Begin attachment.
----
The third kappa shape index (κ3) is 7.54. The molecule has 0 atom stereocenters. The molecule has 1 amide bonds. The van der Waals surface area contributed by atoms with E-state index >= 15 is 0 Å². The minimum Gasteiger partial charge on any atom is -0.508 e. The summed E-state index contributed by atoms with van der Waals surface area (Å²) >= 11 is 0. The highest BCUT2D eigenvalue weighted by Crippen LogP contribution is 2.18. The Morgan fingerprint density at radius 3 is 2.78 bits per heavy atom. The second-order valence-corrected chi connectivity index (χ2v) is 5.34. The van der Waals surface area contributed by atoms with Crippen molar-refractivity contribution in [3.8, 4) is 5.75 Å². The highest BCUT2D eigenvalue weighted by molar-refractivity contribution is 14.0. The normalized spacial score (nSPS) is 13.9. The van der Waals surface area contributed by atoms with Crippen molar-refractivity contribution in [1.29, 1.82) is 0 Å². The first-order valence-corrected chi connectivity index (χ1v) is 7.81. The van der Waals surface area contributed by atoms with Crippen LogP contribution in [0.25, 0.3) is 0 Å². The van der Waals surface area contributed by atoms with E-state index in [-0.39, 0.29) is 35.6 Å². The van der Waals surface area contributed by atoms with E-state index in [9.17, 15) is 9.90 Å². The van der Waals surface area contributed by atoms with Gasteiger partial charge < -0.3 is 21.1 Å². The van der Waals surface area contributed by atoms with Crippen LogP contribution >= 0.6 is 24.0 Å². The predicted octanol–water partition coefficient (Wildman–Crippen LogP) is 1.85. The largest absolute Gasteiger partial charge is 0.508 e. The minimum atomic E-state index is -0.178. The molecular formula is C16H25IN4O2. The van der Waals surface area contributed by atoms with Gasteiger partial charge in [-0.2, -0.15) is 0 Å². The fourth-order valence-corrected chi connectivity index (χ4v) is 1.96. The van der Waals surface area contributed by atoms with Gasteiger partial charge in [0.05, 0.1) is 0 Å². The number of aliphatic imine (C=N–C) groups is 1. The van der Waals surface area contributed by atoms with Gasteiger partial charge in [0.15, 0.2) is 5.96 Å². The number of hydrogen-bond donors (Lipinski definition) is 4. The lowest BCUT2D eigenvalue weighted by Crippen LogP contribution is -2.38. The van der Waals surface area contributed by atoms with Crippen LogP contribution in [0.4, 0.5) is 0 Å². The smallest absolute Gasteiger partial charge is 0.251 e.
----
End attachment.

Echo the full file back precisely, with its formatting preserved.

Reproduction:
The third kappa shape index (κ3) is 7.54. The molecule has 0 atom stereocenters. The molecule has 1 amide bonds. The van der Waals surface area contributed by atoms with E-state index >= 15 is 0 Å². The minimum Gasteiger partial charge on any atom is -0.508 e. The summed E-state index contributed by atoms with van der Waals surface area (Å²) >= 11 is 0. The highest BCUT2D eigenvalue weighted by Crippen LogP contribution is 2.18. The Morgan fingerprint density at radius 3 is 2.78 bits per heavy atom. The second-order valence-corrected chi connectivity index (χ2v) is 5.34. The van der Waals surface area contributed by atoms with Crippen molar-refractivity contribution in [3.8, 4) is 5.75 Å². The highest BCUT2D eigenvalue weighted by molar-refractivity contribution is 14.0. The normalized spacial score (nSPS) is 13.9. The van der Waals surface area contributed by atoms with Crippen molar-refractivity contribution in [1.29, 1.82) is 0 Å². The first-order valence-corrected chi connectivity index (χ1v) is 7.81. The van der Waals surface area contributed by atoms with Crippen LogP contribution in [0.25, 0.3) is 0 Å². The van der Waals surface area contributed by atoms with E-state index in [-0.39, 0.29) is 35.6 Å². The van der Waals surface area contributed by atoms with E-state index in [9.17, 15) is 9.90 Å². The van der Waals surface area contributed by atoms with Gasteiger partial charge < -0.3 is 21.1 Å². The van der Waals surface area contributed by atoms with Crippen LogP contribution >= 0.6 is 24.0 Å². The predicted octanol–water partition coefficient (Wildman–Crippen LogP) is 1.85. The largest absolute Gasteiger partial charge is 0.508 e. The minimum atomic E-state index is -0.178. The molecular formula is C16H25IN4O2. The van der Waals surface area contributed by atoms with Gasteiger partial charge in [-0.2, -0.15) is 0 Å². The fourth-order valence-corrected chi connectivity index (χ4v) is 1.96. The van der Waals surface area contributed by atoms with Gasteiger partial charge in [0.05, 0.1) is 0 Å². The number of aliphatic imine (C=N–C) groups is 1. The van der Waals surface area contributed by atoms with Gasteiger partial charge in [0.15, 0.2) is 5.96 Å². The number of hydrogen-bond donors (Lipinski definition) is 4. The lowest BCUT2D eigenvalue weighted by Crippen LogP contribution is -2.38. The van der Waals surface area contributed by atoms with Crippen LogP contribution in [0.4, 0.5) is 0 Å². The smallest absolute Gasteiger partial charge is 0.251 e.